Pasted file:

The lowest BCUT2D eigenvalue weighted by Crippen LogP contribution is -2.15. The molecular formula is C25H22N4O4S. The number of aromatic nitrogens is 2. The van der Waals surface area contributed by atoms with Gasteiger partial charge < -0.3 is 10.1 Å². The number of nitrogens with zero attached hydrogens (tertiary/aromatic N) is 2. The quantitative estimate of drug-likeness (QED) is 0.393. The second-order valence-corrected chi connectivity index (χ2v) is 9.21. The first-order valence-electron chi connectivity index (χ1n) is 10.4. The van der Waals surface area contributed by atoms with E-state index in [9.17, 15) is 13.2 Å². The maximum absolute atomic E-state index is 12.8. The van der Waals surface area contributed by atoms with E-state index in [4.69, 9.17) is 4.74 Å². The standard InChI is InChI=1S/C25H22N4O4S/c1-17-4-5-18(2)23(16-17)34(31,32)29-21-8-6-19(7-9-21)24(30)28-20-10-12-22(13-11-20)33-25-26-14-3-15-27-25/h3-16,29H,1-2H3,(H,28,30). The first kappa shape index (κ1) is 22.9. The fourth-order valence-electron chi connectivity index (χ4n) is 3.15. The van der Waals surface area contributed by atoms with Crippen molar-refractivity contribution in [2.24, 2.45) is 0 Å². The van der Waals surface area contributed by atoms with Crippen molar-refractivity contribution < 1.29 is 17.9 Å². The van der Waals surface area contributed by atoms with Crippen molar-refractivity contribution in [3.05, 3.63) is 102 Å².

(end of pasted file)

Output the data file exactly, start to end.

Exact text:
The lowest BCUT2D eigenvalue weighted by Crippen LogP contribution is -2.15. The molecular formula is C25H22N4O4S. The number of aromatic nitrogens is 2. The van der Waals surface area contributed by atoms with Gasteiger partial charge < -0.3 is 10.1 Å². The number of nitrogens with zero attached hydrogens (tertiary/aromatic N) is 2. The quantitative estimate of drug-likeness (QED) is 0.393. The second-order valence-corrected chi connectivity index (χ2v) is 9.21. The first-order valence-electron chi connectivity index (χ1n) is 10.4. The van der Waals surface area contributed by atoms with E-state index in [9.17, 15) is 13.2 Å². The maximum absolute atomic E-state index is 12.8. The van der Waals surface area contributed by atoms with E-state index in [4.69, 9.17) is 4.74 Å². The standard InChI is InChI=1S/C25H22N4O4S/c1-17-4-5-18(2)23(16-17)34(31,32)29-21-8-6-19(7-9-21)24(30)28-20-10-12-22(13-11-20)33-25-26-14-3-15-27-25/h3-16,29H,1-2H3,(H,28,30). The first kappa shape index (κ1) is 22.9. The fourth-order valence-electron chi connectivity index (χ4n) is 3.15. The van der Waals surface area contributed by atoms with Crippen molar-refractivity contribution in [2.24, 2.45) is 0 Å². The van der Waals surface area contributed by atoms with Crippen molar-refractivity contribution < 1.29 is 17.9 Å². The van der Waals surface area contributed by atoms with Crippen molar-refractivity contribution in [3.05, 3.63) is 102 Å².